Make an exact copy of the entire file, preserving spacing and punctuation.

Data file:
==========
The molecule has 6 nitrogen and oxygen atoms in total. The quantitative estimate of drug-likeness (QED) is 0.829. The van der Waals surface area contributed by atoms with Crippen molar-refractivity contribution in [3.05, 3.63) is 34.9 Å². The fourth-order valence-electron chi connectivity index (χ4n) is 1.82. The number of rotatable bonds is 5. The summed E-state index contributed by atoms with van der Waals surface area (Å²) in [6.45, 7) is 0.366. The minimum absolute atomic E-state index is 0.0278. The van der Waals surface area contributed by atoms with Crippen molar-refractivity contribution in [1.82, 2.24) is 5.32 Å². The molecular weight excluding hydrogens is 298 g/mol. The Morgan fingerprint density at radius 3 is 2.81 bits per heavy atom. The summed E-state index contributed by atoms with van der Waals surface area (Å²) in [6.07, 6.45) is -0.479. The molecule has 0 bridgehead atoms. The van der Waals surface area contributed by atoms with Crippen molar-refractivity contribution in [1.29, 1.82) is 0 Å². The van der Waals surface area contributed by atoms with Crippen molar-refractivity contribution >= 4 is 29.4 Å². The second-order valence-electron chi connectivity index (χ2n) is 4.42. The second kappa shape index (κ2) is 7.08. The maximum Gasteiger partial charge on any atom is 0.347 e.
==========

The molecule has 6 nitrogen and oxygen atoms in total. The quantitative estimate of drug-likeness (QED) is 0.829. The van der Waals surface area contributed by atoms with Crippen molar-refractivity contribution in [3.05, 3.63) is 34.9 Å². The fourth-order valence-electron chi connectivity index (χ4n) is 1.82. The number of rotatable bonds is 5. The summed E-state index contributed by atoms with van der Waals surface area (Å²) in [6.45, 7) is 0.366. The minimum absolute atomic E-state index is 0.0278. The van der Waals surface area contributed by atoms with Crippen molar-refractivity contribution in [1.82, 2.24) is 5.32 Å². The molecular weight excluding hydrogens is 298 g/mol. The Morgan fingerprint density at radius 3 is 2.81 bits per heavy atom. The summed E-state index contributed by atoms with van der Waals surface area (Å²) in [6.07, 6.45) is -0.479. The molecule has 0 bridgehead atoms. The van der Waals surface area contributed by atoms with Crippen molar-refractivity contribution in [1.29, 1.82) is 0 Å². The van der Waals surface area contributed by atoms with Crippen molar-refractivity contribution >= 4 is 29.4 Å². The second-order valence-electron chi connectivity index (χ2n) is 4.42. The second kappa shape index (κ2) is 7.08. The maximum Gasteiger partial charge on any atom is 0.347 e.